From the North Water Bridge camp site, we headed east to a railway bridge, where we followed a path on the west side of the Esk river to Logie Mill before heading west back to the main road.  A very short walk on the main road lead us back to our challenge friend, a landrover track, which took us to Hillside then east to a huge Maltings factory.

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The flat lands on the east

It’s incredible to think that when we started our challenge the only industry we came across were a couple of hotels, a very small cafe and some sheep. But now there were large towns, a massive factory, big restaurants complete with a children’s play area, but still there were sheep.

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One of the many stops on our last day

It had taken many a snack stop to get us to this point in the day and sadly the chocolate raisins in our home made trail mix were finished and we were left with only a small assortment of seeds. Not to worry though, we were so nearly finished and there was only a couple of kilometres between us and the finish point. “Boof, to the sea!” Jessica yelled (that classic mountaineering phrase) as we broke through the trees and onto the beach but not before checking out one more interesting and pretty flower, obviously.

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There is always time to stop and appreciate nature.

We had made it! We had just walked across Scotland! With our feet in the sea and huge smiles on our faces, it made for an incredible moment and one which we will remember forever. It was only a short walk along the beach and into Montrose to the official signing out point where we would later have a celebratory dinner and drinks with all the other challengers that had also finished on the Friday.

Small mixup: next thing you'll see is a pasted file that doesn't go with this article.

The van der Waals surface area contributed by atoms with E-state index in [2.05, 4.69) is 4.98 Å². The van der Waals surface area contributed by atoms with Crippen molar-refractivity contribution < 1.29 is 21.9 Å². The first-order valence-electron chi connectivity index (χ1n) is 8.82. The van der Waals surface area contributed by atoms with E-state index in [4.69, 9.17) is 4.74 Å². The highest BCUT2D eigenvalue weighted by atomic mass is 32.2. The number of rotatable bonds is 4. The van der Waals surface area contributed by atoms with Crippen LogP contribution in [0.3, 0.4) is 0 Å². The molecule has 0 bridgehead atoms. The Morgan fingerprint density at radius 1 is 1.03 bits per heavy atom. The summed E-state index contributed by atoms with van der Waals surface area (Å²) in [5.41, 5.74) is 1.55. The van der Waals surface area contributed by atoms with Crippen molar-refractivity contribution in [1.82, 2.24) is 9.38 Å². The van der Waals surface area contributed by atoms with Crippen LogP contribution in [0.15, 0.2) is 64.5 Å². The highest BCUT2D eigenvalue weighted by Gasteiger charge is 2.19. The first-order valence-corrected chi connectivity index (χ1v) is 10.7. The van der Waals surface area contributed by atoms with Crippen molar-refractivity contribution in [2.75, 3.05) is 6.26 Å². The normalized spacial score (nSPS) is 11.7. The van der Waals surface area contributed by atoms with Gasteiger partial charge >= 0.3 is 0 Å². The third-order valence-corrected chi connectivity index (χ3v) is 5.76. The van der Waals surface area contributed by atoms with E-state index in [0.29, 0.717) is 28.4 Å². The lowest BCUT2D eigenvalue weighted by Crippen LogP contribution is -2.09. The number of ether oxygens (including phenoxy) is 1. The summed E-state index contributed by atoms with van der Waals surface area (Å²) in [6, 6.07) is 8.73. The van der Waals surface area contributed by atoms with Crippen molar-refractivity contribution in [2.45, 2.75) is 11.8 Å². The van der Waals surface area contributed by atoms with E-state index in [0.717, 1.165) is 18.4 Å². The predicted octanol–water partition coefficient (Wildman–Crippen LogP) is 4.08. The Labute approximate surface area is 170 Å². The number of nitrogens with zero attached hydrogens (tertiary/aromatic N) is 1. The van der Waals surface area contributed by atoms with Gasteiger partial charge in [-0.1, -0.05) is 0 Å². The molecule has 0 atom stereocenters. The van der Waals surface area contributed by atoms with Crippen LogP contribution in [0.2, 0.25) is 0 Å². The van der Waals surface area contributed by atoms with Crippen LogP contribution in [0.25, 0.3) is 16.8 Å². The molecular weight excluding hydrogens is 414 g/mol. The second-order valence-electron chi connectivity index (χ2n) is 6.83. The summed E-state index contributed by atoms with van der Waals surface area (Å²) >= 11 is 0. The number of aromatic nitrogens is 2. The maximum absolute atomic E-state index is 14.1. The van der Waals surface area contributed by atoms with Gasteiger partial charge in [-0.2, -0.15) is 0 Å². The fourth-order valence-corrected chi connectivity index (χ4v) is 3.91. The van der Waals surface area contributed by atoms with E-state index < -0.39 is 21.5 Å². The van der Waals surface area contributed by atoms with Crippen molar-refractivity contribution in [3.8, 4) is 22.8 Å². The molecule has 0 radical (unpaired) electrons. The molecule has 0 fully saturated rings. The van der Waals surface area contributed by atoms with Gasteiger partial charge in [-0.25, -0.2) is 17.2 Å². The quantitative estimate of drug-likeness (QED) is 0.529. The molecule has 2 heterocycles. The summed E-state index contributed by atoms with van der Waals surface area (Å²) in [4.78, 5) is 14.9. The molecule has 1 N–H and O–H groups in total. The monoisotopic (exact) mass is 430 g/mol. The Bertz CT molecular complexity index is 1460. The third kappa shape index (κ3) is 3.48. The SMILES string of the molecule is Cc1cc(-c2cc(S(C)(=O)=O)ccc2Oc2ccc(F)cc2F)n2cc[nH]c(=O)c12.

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Boof to the Sea!!!!

It was fantastic to see everyone there, many of whom we had met along the way or had spent the last few days with. The social aspect of the challenge was incredible and a real pleasure to be a part of. Thank you to all of you for your encouragement and friendship. A special thanks to Fred and Callum who we spent the last two nights camping with and met up with us on the beach as we walked into Montrose.

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WE DID IT!!!

Writing this now, its hard to believe that we actually walked across Scotland! It was such a special journey for us both and one that we would love to take on again in the future, and despite leg and blister drama we both had a fantastic time together away from busy everyday life. We thoroughly enjoyed, the simple life of the TGO Challenge.

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Walking down to Montrose

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We will always have great memories from our challenge

Thank you:

A huge thank you to Jen and Ade who came to our rescue in Braemar, and your chat was amazing as always; to Steph and her son Callum for keeping us going towards the end; and finally to my Dad and Cath who drove us to our start point and were there to welcome us into Montrose. The support from both of our families and friends throughout the challenge was fantastic. We are also very proud to have raised £818.11 to split between Bliss and Scottish Mountain Rescue, two charities we are proud to support (you can still donate by clicking the links in the text or here: Jessica & Chris’ Justgiving pages).

Day 13 – Tarfside to North Water Bridge (27km 10 hours)

Day 14 – North water Bridge to Kinnaber links and Montrose (12ish km 5.5 hours)